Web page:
The highly touted Wuhan Wanda Movie Park, owned by China’s largest real estate company, the Dalian Wanda Group, has closed for “upgrades and renovation” just 19 months after the grand opening of the RMB 7 billion ($1.05 billion) attraction. The entertainment facility in central China’s Hubei province had been touted as the first in a series of theme parks that the company has predicted will dominate Disney in the mainland market.
The unexpected move by Wanda Group owner Wang Jianlin, China’s second-richest man, came on July 31. The company did not reveal why it was necessary to completely renovate the park so soon after opening, and no re-open date has been set. But media reports indicate the park lagged in attendance.
Park Said to Close for Service Upgrade
A statement quoted in the Los Angeles Times but not published on the official Wanda Group site stated that the closing came from a need for better service. “To better serve customers, raise the quality and content of our all our services and give our customers a completely new experience, Wuhan Wanda Movie Park is undertaking a complete renovation and will suspend business as of July 31 for interior construction.”
The closing of the cinema-centred attraction is a black eye for a company that has spent nearly $16 billion to expanding its entertainment properties over the last few years. Movies and theme parks have been a major focus for Wanda, as the company once famous for its portfolio of malls, has spent billions buying movie production houses, theatre chains and sports marketing companies during 2016.
A report from the company earlier this year set a target of tripling Wanda’s revenue from its entertainment business to RMB 150 billion ($22.5 billion) by 2020, and doubling the portion of its revenue that comes from overseas to 30 percent over the same time frame.
The major attraction at Wuhan Wanda Movie Park was the Han Show Theatre, a 2000-seat facility built to display a combined aerial, aquatic and stage show, linked with a 200 square metre, 800 tonne LED screen.
The one 0f a kind theatre in the Chinese second-tier city had been seen as a way to leverage the growing entertainment resources of Wanda, which is now the world’s biggest cinema owner, which acquired US-based AMC Entertainment Holdings in 2012 and earlier this year purchased both Australia’s Hoyts Group for $743 million. Just last month, Wanda dove even further into the film world by agreeing to acquire Europe’s largest theater chain Odeon & UCI Cinemas Group for $1.2 billion.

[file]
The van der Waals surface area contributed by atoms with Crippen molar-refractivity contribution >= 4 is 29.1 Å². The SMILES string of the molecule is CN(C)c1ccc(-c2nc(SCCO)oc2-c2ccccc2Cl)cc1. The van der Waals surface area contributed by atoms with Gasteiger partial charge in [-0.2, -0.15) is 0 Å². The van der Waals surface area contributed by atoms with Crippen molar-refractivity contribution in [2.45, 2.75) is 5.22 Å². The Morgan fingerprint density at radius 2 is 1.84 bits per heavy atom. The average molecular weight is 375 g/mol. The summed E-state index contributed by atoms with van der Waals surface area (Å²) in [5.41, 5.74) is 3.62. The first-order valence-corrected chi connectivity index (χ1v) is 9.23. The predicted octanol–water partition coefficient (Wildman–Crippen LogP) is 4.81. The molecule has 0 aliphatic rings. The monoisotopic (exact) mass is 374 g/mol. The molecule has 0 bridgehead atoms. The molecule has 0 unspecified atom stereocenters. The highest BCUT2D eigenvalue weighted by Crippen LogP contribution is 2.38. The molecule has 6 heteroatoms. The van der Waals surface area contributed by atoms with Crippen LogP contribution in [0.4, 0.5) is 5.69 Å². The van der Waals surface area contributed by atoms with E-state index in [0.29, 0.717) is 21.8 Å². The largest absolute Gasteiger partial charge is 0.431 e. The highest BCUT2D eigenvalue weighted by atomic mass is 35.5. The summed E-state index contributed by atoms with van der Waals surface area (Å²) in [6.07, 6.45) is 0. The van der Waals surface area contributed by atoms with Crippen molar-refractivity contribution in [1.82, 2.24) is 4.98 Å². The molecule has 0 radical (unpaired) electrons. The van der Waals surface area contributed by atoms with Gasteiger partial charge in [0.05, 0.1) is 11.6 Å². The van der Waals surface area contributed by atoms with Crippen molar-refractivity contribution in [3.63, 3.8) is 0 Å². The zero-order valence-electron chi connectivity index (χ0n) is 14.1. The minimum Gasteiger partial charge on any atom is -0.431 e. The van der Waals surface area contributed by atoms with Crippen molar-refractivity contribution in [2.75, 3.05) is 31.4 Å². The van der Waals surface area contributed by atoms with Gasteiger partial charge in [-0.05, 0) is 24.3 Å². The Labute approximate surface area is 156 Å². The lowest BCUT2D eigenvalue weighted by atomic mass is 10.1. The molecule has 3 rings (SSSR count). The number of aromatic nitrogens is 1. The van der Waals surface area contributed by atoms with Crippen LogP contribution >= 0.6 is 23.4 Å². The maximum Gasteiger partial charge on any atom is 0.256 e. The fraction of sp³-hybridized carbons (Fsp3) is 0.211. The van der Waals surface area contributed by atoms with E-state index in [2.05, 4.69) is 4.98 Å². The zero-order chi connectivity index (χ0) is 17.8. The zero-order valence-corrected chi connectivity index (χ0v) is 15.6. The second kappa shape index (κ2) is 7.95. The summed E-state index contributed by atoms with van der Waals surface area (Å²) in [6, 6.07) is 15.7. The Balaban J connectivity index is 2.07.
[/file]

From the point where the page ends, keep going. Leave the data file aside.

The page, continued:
Wuhan Park Struggled to Attract Visitors
In his mission to become a major entertainment player, Wang Jianlin has been outspoken about the future dominance of his chain of theme parks. When Wanda opened its latest park in China’s Jiangxi province just weeks before the debut of the $5.5 billion Shanghai Disney resort, Wang predicted to CCTV that, “The frenzy of Mickey Mouse and Donald Duck and the era of blindly following them have passed.”
When the Wuhan park opened in December, 2014, expectations were also high. Wanda predicted 3 million visitors per year, but the Chutian Metropolis Daily newspaper has reported that recent crowds were only in the low hundreds per day, far below the anticipated 8,000-10,000 visitors projected.
The entertainment flop has been partly blamed on high ticket prices (up to$65 on weekends) and a lack of rides (only six were reportedly operating at the park’s closing), and long waits for the few visitors who did attend.
The bad news in Wuhan came the same day that news spread of Baidu and Tencent pulling out of a $3 billion ecommerce joint venture with Wanda. The ffan.com online shopping initiative had been launched in 2014 with the hope of competing with Alibaba in China’s fast-growing ecommerce market, but has struggled to get traction with users. Along with movies and theme parks, Wanda has hailed ecommerce as a major source of potential growth for the company.